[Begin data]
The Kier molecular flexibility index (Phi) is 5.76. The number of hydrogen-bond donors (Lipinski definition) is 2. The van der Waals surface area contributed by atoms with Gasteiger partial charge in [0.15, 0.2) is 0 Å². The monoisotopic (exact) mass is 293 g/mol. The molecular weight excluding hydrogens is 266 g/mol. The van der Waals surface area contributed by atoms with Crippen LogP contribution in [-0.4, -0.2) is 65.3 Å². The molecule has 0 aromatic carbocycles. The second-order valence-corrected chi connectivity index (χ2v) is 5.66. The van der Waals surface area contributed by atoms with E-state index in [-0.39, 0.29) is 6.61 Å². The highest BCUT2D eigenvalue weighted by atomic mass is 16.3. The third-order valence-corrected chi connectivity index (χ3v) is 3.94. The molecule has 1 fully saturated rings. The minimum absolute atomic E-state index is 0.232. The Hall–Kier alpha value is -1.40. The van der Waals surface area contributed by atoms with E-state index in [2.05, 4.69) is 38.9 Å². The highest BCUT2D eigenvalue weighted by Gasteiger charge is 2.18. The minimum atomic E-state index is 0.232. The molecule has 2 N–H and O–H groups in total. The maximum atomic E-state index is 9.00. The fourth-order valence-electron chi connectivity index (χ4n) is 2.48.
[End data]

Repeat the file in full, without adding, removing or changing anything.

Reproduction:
The Kier molecular flexibility index (Phi) is 5.76. The number of hydrogen-bond donors (Lipinski definition) is 2. The van der Waals surface area contributed by atoms with Gasteiger partial charge in [0.15, 0.2) is 0 Å². The monoisotopic (exact) mass is 293 g/mol. The molecular weight excluding hydrogens is 266 g/mol. The van der Waals surface area contributed by atoms with Crippen LogP contribution in [-0.4, -0.2) is 65.3 Å². The molecule has 0 aromatic carbocycles. The second-order valence-corrected chi connectivity index (χ2v) is 5.66. The van der Waals surface area contributed by atoms with E-state index in [-0.39, 0.29) is 6.61 Å². The highest BCUT2D eigenvalue weighted by atomic mass is 16.3. The third-order valence-corrected chi connectivity index (χ3v) is 3.94. The molecule has 1 fully saturated rings. The minimum absolute atomic E-state index is 0.232. The Hall–Kier alpha value is -1.40. The van der Waals surface area contributed by atoms with E-state index in [2.05, 4.69) is 38.9 Å². The highest BCUT2D eigenvalue weighted by Gasteiger charge is 2.18. The minimum atomic E-state index is 0.232. The molecule has 2 N–H and O–H groups in total. The maximum atomic E-state index is 9.00. The fourth-order valence-electron chi connectivity index (χ4n) is 2.48.